“And she’s pregnant; at least a few months along by the look of her. How much will she be able to do around here anyway? In her condition she won’t be much better at caring for the horses than we are?”
“I know,” Cora said.
“We can’t afford to hire anyone right now,” Ralph continued. Cora looked at the ground. “You know that.”
“I know, Ralph, I know. I just felt so bad for her when she showed up. She hasn’t said more than a dozen words. And Ralph…” Cora’s voice trailed off. He turned to her.
“She had bruises on her sides and arms.”
A long moment passed. “You think that’s what she’s hiding from?” Ralph asked. “Who did she say it was?”
“She wouldn’t talk about it, so I’m sure it was the same one that put the bun in her oven. I’d bet the farm on it.”
Ralph sighed. “We don’t have enough money for charity, Cora.”
Cora hesitated then nodded. “She’s waiting to hear from family. Since I brought her in I’ll tell her it won’t work.”
Ralph shook his head. “No, I’ll tell her. If there was any chance of making it work we would, but I don’t want to lead her on. We can’t pay her.”
When Ralph looked back at his wife she was back on the ground digging in the dirt. “You’re right,” Cora said, her voice emotionless. He knew Cora had a soft spot for women like Bridget. Cora’s mother was beaten regularly by her father and she’d rarely talked to either of them for the entire time she and Ralph were married. Ralph felt the same way, believing any man who used physical violence against his spouse deserved the worst punishment possible, in court or out. But, quite frankly, he wasn’t as young as he used to be. He doubted he could even defend Bridget if a young man came looking for her.
And besides, that wasn’t his job anyway. She was a young woman, barely out of her teenage years, and Ralph and his wife were in the glory years. They were comfortable in their slow and quiet existence, an existence that wouldn’t work for a girl Bridget’s age. She would get bored with the animals and leave; and even if she didn’t, she was going to have a child, and this would be a difficult place to try and raise one.
Of course, internally Ralph didn’t believe that reasoning one bit. He thought back to his own children: they were all grown up now and scattered along the East Coast. His oldest worked for a radio station in New York and rarely came to visit her parents, and he and Cora never had enough money to visit her. Things just cost too much there and it would take months or years to recover from a weekend trip. His middle child worked at a lumber mill only an hour from the family farm, but even he only came to visit sporadically. He liked his privacy and Ralph was willing to respect it. His youngest daughter was married and pregnant—not necessarily in that order—before graduating high school and now she lived in Florida with her husband and Ralph’s only three grandchildren. None of them needed his input anymore, which he took as a sign that he’d succeeded in raising them. Still, it did depress him a little when they only came to visit during major holidays.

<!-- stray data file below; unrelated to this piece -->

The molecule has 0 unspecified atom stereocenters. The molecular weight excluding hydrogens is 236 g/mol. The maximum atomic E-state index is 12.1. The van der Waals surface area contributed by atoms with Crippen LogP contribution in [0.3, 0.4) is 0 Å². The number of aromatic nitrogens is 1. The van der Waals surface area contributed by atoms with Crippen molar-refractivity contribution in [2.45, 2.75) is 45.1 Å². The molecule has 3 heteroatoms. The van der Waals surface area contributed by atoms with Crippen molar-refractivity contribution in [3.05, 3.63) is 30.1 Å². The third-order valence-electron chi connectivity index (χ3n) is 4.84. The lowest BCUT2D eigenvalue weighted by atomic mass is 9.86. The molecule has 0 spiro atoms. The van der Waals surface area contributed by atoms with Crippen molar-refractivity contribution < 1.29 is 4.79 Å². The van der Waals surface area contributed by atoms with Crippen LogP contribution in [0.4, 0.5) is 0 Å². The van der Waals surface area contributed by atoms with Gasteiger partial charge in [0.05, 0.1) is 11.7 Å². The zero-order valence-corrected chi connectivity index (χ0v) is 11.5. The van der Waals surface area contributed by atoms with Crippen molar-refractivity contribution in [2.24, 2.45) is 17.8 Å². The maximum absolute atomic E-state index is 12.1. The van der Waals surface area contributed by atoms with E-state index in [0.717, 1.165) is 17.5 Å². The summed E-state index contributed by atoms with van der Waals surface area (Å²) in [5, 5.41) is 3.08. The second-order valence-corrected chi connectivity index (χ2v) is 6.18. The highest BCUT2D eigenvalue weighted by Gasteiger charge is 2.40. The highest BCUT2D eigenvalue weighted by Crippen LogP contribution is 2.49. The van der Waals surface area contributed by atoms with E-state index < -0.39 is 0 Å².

A part of what made them so independent was their time spent growing up on this farm. None of them stuck to working with animals, choosing to do something else with their lives, but the farm still left an indelible mark on their lives. They had spent a lot of time training and grooming horses, learning how to push the animals to achieve great results in the races. They also learned how to care for the animals, maintain their health and happiness and ensure their well-being. It made them stronger, friendlier, and happier people just understanding what it meant to raise horses. Ralph was convinced that it was a great way to raise kids. It taught them everything they would need to know about life: victory, defeat, friendship, hard work, consistency, and responsibility. In an age of America where responsibility was the last thing corporations or politicians admitted even existed, it was good to teach young people that they are in fact responsible for certain things.
That being said, a farm was also a difficult place to raise children. He couldn’t even count the number of times he and Cora were terrified that one of their children was seriously injured. He remembered Brian, his middle child, training a two-year old when Brian was thirteen. He raced around the track at a fast pace, but the horse stumbled along the backstretch and sent Brian catapulting over the horse’s neck. Ralph had never been so terrified, sprinting around the track to find his son and fearing the worst. It was the kind of throw that broke men’s necks, so when he saw his son up and walking and unhurt he’d felt as if a weight was lifted off his chest. It was the most difficult thing Ralph ever did just letting his son climb on another horse to train after that.
Ralph paused at the entrance to the barn, hearing Bridget’s voice spilling out the open double-doors. It was thick with emotion, as if she’d been crying, and Ralph felt a pit grown in his stomach. He was determined to walk in, explain the situation in a concise manner and then offer to help her with money for a bus to whatever her next destination would be. But as he stood by the barn listening to the sadness and hopelessness in her voice, his conviction failed. “It says, ‘I am glad that you finally left Jared, but unfortunately your father and I can’t…’” Bridget’s voice trailed off, replaced by sobbing. Ralph let out a long sigh and Bridget turned to face him. She stood up quickly, rubbing her eyes. “I…I’m sorry,” she said, dusting her jeans off and sniveling. “I didn’t…”
Ralph shook his head. “It’s all right,” he said.
“I finished the stalls and I didn’t…I don’t know what else I should…I’m sorry.” Ralph didn’t reply, not sure what to say. He was thankful that Cora was never this emotional—except a short period of wild-eyed hysteria when her body entered menopause—so he didn’t really know how to console her. He just patted the air in front of him gently, hoping to calm her down. It worked on his horses, after all, so why shouldn’t it work on an emotional woman?